After the ice, prepare for the potholes
Drivers were today urged to watch out for new potholes created by the recent freezing weather.
SUFFOLK: Drivers were today urged to watch out for new potholes created by the recent freezing weather.
Weeks of snow and ice have left roads in a perilous state - and are likely to land Suffolk County Council with a potentially huge repair bill.
Last year the council had to pump an extra �150,000 into an emergency operation to repair damaged roads.
Highways bosses do not yet know how many potholes have been created this time around, as the figures are still being collated, but they expect the number to be higher than usual.
You may also want to watch:
A spokesperson for the county council said: “Our highways team has been gearing up to respond to any emergency road repairs following this current bad weather.
“Naturally, potholes are caused and worsened by freezing and thawing of the road surface and the current extreme weather conditions are likely to present additional issues to contend with once the temperatures begin to rise again.
- 1 Brunch trip leaves friend group 'anxious' after spiking fears
- 2 Crime map shows locations of weapons offences in Ipswich
- 3 Ambulance service apologises after woman left lying on Cornhill for 2 hours
- 4 How Ipswich are you? Take our quiz to find out
- 5 Business units set to be converted into new seafront flats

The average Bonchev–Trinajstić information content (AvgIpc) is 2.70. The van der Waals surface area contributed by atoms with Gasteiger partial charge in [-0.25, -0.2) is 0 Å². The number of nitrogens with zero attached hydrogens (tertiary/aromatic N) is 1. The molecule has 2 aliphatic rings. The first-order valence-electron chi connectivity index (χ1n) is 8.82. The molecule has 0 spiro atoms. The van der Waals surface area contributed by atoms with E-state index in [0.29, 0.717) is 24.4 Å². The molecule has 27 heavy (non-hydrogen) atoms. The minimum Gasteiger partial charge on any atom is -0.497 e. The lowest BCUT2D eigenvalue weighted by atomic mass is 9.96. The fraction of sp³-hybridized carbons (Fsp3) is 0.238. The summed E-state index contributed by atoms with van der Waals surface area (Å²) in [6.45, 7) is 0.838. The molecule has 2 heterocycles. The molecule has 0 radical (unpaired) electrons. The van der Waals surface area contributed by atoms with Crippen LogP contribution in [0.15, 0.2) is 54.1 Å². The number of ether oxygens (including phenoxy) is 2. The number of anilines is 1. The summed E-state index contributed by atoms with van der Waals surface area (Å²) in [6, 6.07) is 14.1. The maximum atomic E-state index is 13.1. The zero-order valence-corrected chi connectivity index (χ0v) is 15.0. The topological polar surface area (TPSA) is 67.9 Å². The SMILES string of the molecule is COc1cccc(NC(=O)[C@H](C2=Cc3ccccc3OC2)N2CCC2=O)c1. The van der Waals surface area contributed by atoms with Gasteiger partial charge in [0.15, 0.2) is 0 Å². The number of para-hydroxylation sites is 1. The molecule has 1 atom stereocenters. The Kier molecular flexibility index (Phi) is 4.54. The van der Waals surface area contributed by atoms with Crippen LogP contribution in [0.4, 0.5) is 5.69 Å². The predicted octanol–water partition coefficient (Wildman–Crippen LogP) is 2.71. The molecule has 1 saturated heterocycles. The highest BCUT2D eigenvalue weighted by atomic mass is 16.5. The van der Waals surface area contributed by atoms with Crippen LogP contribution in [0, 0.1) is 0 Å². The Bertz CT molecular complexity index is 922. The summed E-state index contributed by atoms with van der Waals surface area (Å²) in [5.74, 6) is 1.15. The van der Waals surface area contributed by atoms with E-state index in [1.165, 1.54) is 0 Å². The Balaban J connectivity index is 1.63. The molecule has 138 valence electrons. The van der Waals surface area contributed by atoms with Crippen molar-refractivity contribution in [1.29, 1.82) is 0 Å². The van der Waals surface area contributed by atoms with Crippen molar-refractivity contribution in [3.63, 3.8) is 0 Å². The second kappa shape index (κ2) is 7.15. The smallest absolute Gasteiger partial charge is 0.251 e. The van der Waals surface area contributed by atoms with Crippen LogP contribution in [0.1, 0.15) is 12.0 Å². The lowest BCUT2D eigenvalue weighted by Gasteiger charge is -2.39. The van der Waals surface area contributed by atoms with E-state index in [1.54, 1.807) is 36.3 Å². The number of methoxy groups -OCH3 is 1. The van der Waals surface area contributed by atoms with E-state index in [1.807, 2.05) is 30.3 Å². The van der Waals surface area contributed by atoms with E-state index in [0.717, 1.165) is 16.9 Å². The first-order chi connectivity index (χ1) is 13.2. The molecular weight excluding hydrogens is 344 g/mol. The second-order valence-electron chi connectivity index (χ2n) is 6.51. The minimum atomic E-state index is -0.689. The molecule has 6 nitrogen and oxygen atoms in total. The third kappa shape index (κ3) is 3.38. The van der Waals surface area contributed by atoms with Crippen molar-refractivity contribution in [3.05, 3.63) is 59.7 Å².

- 6 Trial set for man who robbed mum of her handbag
- 7 Jailed in Suffolk: The criminals put behind bars this week
- 8 Holly holding onto new hope in eating disorder recovery process
- 9 Andy's Angles: Six observations after Ipswich Town's 2-1 win over Fleetwood
- 10 Ipswich parents can 'survive not thrive' on £15 half-term food vouchers
“The council will respond promptly to reports of any dangerous potholes to improve the safety of our road users.”
Potholes are formed by water penetrating the asphalt surface of the road through cracks caused by traffic.
When temperatures plunge, the water freezes, expands and causes the surface to rupture.
When the ice melts, it leaves a void below the surface, which caves in under the stress of vehicles and eventually forms a pothole.
Crackers Patel, RAC Patrol Ambassador of the Year, said: “If you are familiar with the road, try and plan to position yourself safely to avoid them.
“Before pulling out, however, always check the road ahead and behind, don't drive close to the car in front or pull out suddenly to avoid a hole.
“Watch the traffic flow - if you find that everyone in front of you is making an unexpected detour, take heed. They may be swerving to avoid a pothole in the road.”
Are potholes a problem where you live? Write to Your Letters, Evening Star, 30 Lower Brook Street, Ipswich, IP4 1AN or e-mail firstname.lastname@example.org